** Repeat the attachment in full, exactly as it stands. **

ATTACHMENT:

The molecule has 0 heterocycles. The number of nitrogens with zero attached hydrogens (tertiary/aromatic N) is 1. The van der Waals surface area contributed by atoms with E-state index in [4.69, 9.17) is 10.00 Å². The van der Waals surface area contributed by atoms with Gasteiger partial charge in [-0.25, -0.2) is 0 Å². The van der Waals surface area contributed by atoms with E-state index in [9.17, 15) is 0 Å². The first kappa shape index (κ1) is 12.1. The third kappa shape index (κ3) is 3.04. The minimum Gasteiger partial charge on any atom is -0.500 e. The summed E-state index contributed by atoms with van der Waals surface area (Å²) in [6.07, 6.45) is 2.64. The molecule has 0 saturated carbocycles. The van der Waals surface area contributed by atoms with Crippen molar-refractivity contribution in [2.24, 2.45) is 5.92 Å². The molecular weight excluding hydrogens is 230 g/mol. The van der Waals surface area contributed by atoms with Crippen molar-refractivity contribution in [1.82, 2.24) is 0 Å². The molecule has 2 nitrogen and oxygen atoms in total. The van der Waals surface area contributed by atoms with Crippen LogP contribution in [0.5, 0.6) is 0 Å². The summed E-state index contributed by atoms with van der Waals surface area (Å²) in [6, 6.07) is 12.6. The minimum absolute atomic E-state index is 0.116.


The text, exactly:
The molecule has 0 heterocycles. The number of nitrogens with zero attached hydrogens (tertiary/aromatic N) is 1. The van der Waals surface area contributed by atoms with E-state index in [4.69, 9.17) is 10.00 Å². The van der Waals surface area contributed by atoms with Gasteiger partial charge in [-0.25, -0.2) is 0 Å². The van der Waals surface area contributed by atoms with E-state index in [9.17, 15) is 0 Å². The first kappa shape index (κ1) is 12.1. The third kappa shape index (κ3) is 3.04. The minimum Gasteiger partial charge on any atom is -0.500 e. The summed E-state index contributed by atoms with van der Waals surface area (Å²) in [6.07, 6.45) is 2.64. The molecule has 0 saturated carbocycles. The van der Waals surface area contributed by atoms with Crippen molar-refractivity contribution in [2.24, 2.45) is 5.92 Å². The molecular weight excluding hydrogens is 230 g/mol. The van der Waals surface area contributed by atoms with Crippen molar-refractivity contribution in [1.82, 2.24) is 0 Å². The molecule has 2 nitrogen and oxygen atoms in total. The van der Waals surface area contributed by atoms with Crippen LogP contribution in [0.5, 0.6) is 0 Å². The summed E-state index contributed by atoms with van der Waals surface area (Å²) in [6, 6.07) is 12.6. The minimum absolute atomic E-state index is 0.116.